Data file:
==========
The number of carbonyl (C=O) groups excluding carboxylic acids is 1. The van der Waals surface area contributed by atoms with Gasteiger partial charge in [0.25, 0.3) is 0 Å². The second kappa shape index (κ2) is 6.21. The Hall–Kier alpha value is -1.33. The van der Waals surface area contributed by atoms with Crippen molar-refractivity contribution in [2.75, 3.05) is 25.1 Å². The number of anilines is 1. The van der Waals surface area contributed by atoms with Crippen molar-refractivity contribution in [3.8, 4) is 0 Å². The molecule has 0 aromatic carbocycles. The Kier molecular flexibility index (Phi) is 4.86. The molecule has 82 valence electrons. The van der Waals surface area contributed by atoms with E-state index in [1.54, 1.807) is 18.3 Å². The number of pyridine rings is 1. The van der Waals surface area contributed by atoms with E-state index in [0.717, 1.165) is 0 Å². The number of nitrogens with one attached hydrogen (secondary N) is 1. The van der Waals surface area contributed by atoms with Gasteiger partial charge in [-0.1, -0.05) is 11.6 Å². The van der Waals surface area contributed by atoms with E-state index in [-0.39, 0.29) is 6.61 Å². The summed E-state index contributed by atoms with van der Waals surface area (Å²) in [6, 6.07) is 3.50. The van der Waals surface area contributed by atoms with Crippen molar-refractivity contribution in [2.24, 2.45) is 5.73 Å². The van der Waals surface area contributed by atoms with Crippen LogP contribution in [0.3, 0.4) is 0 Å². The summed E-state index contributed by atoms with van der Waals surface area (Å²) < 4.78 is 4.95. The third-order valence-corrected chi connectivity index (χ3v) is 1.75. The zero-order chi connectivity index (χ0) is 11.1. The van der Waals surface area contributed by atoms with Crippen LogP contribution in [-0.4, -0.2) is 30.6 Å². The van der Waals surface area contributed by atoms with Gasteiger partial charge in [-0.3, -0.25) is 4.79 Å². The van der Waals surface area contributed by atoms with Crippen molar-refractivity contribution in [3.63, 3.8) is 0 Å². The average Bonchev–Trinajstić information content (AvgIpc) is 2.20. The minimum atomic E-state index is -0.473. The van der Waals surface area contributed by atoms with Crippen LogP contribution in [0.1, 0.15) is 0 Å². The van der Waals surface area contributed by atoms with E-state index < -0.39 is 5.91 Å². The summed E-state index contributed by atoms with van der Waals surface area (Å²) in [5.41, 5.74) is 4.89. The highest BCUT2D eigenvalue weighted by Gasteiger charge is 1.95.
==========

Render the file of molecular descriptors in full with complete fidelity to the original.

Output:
The number of carbonyl (C=O) groups excluding carboxylic acids is 1. The van der Waals surface area contributed by atoms with Gasteiger partial charge in [0.25, 0.3) is 0 Å². The second kappa shape index (κ2) is 6.21. The Hall–Kier alpha value is -1.33. The van der Waals surface area contributed by atoms with Crippen molar-refractivity contribution in [2.75, 3.05) is 25.1 Å². The number of anilines is 1. The van der Waals surface area contributed by atoms with Crippen molar-refractivity contribution in [3.8, 4) is 0 Å². The molecule has 0 aromatic carbocycles. The Kier molecular flexibility index (Phi) is 4.86. The molecule has 82 valence electrons. The van der Waals surface area contributed by atoms with E-state index in [1.54, 1.807) is 18.3 Å². The number of pyridine rings is 1. The van der Waals surface area contributed by atoms with E-state index in [0.717, 1.165) is 0 Å². The number of nitrogens with one attached hydrogen (secondary N) is 1. The van der Waals surface area contributed by atoms with Gasteiger partial charge in [-0.1, -0.05) is 11.6 Å². The van der Waals surface area contributed by atoms with E-state index in [-0.39, 0.29) is 6.61 Å². The summed E-state index contributed by atoms with van der Waals surface area (Å²) in [6, 6.07) is 3.50. The van der Waals surface area contributed by atoms with Crippen molar-refractivity contribution in [2.24, 2.45) is 5.73 Å². The van der Waals surface area contributed by atoms with Crippen LogP contribution in [0.3, 0.4) is 0 Å². The summed E-state index contributed by atoms with van der Waals surface area (Å²) < 4.78 is 4.95. The third-order valence-corrected chi connectivity index (χ3v) is 1.75. The zero-order chi connectivity index (χ0) is 11.1. The van der Waals surface area contributed by atoms with Crippen LogP contribution in [-0.4, -0.2) is 30.6 Å². The van der Waals surface area contributed by atoms with Gasteiger partial charge in [-0.3, -0.25) is 4.79 Å². The van der Waals surface area contributed by atoms with Crippen molar-refractivity contribution in [3.63, 3.8) is 0 Å². The average Bonchev–Trinajstić information content (AvgIpc) is 2.20. The minimum atomic E-state index is -0.473. The van der Waals surface area contributed by atoms with Crippen LogP contribution in [0.1, 0.15) is 0 Å². The van der Waals surface area contributed by atoms with E-state index < -0.39 is 5.91 Å². The summed E-state index contributed by atoms with van der Waals surface area (Å²) in [5.41, 5.74) is 4.89. The highest BCUT2D eigenvalue weighted by Gasteiger charge is 1.95.